StackOwerFlow Cross Reference Hell

May 7, 2010 at 2:03 PM

As introduction just a simple example:

Order has a reference to OrderItem and OrderItem has a reference to Order. They have also proper public Properties just for navigation purposes.

Using code generating tools, we created validation code:

public partial class OrderItemSpecification  : Validates<OrderItem>
{
    public OrderItemSpecification  ()
    {
        this.IsDefaultForType();
        Check(o => o.Description).Optional().MaxLength(20);
        Check(o => o.Order).Required().Specification();
    }
}

 

public partial class OrderSpecification  : Validates<Order>
{
    public OrderItemSpecification  ()
    {
        this.IsDefaultForType();
        Check(o => o.Description).Optional().MaxLength(20);
        Check(o => o.OrderItem).Required().ForEachSpecification();
    }
}

 

It's clear, that this generates a Stackowerflow during execution of ValidationCatalog.Validate. You could handle this problem i your framework cachig already validated referenes.

What do you think?

 

Coordinator
May 7, 2010 at 3:10 PM

marinko,

In the example you gave, an Order is composed of OrderItems, but an OrderItem is not composed of an Order - right?  What I might suggest is that when you validate an OrderItem, there is no need to validate the Order it belongs to.  However, it IS certainly valid to validate each and every OrderItem when validating an Order.  Thus, I would suggest that you leave off the "Check(o => o.Order).Required().Specification();" statement from the OrderItemSpecification.

On a side note, we had at one time considered auto wiring up the specifications for classes (i.e. enforcing the validation for all properties that refer to types we have specification for).  Although this would have eliminated the need for a developer to write code like "Check(o => o.Order).Required().Specification();", we identified that it would have caused all kinds of problems - including the stackoverflow exceptions you identified.  This is why we opted for a way for a developer to control what properties get validated, and which do not.

Hope this helps clarify your situation.

Randy

May 7, 2010 at 7:52 PM

Randy,

You are right, but just to give you much more details. In my example I use Entitiy Framework and T4 template to generate Default Specifications for every entity. If there is in the *.edmx designer a value MaxLength for a specific Entity Column I would generate the code above. I also know the accociation One to Many and others, so I'm able to generate ForEachSpecification in appropriate case. The problem I have is I have no Idea how the business context is. In my example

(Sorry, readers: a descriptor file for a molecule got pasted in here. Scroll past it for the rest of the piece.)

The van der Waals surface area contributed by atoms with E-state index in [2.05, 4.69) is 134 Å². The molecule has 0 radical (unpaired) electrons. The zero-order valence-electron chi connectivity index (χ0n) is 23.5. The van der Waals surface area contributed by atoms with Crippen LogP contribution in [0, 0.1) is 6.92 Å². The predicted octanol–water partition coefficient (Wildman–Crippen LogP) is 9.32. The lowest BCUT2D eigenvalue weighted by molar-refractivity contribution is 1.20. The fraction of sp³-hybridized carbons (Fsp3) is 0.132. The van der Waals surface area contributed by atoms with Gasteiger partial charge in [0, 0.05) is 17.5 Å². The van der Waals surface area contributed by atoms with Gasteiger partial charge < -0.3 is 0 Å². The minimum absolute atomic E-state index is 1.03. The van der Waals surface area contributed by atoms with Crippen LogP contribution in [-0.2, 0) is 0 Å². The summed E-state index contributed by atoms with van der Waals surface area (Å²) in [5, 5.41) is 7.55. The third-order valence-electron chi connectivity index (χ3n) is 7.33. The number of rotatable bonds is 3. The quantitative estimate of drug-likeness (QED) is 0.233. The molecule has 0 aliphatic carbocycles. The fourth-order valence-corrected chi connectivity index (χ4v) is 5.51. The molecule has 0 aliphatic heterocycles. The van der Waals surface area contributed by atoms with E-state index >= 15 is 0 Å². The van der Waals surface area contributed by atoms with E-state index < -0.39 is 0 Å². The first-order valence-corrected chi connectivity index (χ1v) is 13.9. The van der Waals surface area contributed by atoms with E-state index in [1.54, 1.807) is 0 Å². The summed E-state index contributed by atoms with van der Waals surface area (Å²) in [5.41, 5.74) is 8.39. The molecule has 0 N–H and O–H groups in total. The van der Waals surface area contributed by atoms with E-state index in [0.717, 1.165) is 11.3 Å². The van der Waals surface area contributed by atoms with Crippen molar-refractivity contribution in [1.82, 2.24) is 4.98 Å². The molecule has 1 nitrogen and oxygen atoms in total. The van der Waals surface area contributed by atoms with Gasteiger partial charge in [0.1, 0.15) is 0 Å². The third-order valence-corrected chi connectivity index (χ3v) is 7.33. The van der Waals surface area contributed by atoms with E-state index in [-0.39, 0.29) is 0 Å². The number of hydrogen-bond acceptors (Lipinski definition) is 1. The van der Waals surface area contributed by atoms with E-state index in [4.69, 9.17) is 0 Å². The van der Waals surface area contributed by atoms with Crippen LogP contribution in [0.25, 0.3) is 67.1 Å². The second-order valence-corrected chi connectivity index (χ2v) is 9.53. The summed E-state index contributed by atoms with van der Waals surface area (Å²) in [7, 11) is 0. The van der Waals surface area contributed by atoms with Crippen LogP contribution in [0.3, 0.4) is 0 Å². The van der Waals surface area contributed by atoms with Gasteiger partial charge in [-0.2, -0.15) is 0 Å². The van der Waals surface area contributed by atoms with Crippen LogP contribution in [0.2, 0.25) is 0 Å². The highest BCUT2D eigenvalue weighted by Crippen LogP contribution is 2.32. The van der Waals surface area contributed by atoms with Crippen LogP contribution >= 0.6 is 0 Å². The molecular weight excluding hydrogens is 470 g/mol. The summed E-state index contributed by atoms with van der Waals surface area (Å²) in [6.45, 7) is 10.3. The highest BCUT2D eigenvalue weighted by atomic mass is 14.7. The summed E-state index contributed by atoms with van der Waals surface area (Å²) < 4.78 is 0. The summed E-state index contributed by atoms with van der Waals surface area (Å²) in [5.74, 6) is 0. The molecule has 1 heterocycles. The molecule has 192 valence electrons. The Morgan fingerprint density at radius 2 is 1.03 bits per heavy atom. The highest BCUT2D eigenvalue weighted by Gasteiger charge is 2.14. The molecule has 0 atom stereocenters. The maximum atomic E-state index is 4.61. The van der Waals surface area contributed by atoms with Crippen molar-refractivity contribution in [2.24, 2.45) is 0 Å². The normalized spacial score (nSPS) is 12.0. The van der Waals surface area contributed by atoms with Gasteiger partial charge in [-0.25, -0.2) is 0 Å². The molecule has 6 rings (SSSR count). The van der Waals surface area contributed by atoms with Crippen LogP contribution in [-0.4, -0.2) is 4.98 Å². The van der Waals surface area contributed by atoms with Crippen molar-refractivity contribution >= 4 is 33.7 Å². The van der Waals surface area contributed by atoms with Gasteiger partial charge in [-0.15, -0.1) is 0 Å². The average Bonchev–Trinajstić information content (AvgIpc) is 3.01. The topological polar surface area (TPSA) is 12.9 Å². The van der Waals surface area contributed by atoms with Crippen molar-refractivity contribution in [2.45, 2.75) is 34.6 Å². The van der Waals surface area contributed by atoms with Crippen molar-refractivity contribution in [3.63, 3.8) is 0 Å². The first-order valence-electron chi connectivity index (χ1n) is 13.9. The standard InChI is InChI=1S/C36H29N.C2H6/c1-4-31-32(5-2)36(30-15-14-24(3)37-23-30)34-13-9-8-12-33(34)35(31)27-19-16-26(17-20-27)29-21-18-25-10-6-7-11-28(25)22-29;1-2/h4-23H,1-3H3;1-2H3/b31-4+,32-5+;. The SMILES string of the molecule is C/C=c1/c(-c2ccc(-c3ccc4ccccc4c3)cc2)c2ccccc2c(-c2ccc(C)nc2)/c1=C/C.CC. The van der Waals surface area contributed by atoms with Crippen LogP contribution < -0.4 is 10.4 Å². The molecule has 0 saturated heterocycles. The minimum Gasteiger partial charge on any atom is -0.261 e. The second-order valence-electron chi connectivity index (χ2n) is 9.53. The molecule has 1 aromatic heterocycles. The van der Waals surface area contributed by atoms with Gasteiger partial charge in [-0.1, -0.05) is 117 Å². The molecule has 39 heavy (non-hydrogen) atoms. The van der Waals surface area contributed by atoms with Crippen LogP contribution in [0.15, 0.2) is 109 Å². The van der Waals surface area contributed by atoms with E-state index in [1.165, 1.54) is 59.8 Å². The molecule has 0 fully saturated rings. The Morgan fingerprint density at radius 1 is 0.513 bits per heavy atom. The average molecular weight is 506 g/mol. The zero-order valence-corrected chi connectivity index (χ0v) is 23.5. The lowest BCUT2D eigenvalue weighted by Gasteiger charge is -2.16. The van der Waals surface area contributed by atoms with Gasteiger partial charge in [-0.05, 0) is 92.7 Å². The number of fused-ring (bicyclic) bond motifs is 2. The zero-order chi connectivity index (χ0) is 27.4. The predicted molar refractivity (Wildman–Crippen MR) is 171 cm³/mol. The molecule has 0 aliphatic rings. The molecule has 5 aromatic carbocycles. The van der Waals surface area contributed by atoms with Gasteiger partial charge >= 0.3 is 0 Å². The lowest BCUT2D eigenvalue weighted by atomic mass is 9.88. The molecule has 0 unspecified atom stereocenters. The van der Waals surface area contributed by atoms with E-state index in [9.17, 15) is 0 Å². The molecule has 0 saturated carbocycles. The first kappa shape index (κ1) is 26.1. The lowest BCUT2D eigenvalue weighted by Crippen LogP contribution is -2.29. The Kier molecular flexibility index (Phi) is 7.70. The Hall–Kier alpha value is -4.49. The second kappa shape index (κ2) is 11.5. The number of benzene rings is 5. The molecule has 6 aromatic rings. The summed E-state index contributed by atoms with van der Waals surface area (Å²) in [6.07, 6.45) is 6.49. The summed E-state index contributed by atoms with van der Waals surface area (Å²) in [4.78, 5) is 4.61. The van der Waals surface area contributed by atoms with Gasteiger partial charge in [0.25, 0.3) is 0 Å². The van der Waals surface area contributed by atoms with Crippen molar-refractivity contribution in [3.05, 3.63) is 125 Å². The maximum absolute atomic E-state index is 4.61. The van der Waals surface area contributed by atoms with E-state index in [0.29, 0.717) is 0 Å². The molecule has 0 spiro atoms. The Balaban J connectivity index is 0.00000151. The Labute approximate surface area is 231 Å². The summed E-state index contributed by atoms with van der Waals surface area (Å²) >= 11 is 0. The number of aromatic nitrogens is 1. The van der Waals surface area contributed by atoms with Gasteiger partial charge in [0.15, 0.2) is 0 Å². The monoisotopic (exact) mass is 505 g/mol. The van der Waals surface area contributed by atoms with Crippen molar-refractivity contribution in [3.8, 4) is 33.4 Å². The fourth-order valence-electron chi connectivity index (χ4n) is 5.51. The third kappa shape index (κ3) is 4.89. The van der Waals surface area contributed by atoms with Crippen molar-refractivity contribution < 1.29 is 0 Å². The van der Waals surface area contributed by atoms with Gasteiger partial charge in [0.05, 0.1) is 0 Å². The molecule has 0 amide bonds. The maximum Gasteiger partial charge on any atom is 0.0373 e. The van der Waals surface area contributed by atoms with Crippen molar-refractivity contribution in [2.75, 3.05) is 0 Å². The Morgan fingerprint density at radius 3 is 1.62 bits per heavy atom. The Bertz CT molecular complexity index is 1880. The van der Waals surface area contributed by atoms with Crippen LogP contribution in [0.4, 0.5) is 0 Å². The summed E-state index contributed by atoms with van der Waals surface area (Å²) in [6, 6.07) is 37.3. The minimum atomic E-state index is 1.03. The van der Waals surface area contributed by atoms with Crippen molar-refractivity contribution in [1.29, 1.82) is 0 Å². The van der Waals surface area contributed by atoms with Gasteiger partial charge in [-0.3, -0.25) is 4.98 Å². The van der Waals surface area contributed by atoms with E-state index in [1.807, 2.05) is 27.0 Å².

Entity 1 has an OneToMany Relation To Entity 2

1 Example - OrderItem uses an Article as property  --> correct from business perpective
2 Example - OrderItem uses Order as property.       --> invalid from business perspective, but correct from OO perspective

If you would handle cross reference automatically I could generate the code above and It would work fine.

By the way to my opinion your framework should have some options how to behave in certain situations:

  • Throw an Exception if specification was not found for a specific type or return just an empty ValidationNotification
  • ......The same for ValidateProperty
  • Option for my problem above

Kind regards,

Marinko

 

Coordinator
May 7, 2010 at 8:25 PM
Marinko, At this time we are not going to be able to handle a situation where classes hold references to one another. I would suggest that in you code generated specifications, you not generate code enforcing relationships and consider creating other specifications that "use" the code generated and in them, specify the relationship rules, as well as any other customized business rules. Unless your code generation leverages some other meta data that describes business relations and more complex business rules, I would think you as a developer would need to inject some human logic into the generated code, and this would allow you that opportunity. We will take your other suggestions under consideration as well. Randy
Coordinator
May 7, 2010 at 8:41 PM

About your other suggestions. If you are explicitly adding a Specification or ForEachSpecification rule such as

 

Check(o => o.Order).Required().Specification();

 

And no type was found I would definitely consider that an Exception, mostly caused by the specification not being registered. There is a way to check if a Specification was registered for that type without throwing an exception. Below is an example:

var spec = ValidationCatalog<SaveContext>.SpecificationContainer.TryGetSpecification(args.Entity.GetType());
if (spec != null)
{
	var vn = ValidationCatalog<SaveContext>.Validate(args.Entity);
	if (!vn.IsValid)
	{
		throw new ValidationException("Error saving to Repository.", vn);
	}
}

 

I'm sure that you could create a custom rule that inherited from the Specification/ForEachSpecification Rule and combine it with something similar to above to achieve what your looking for.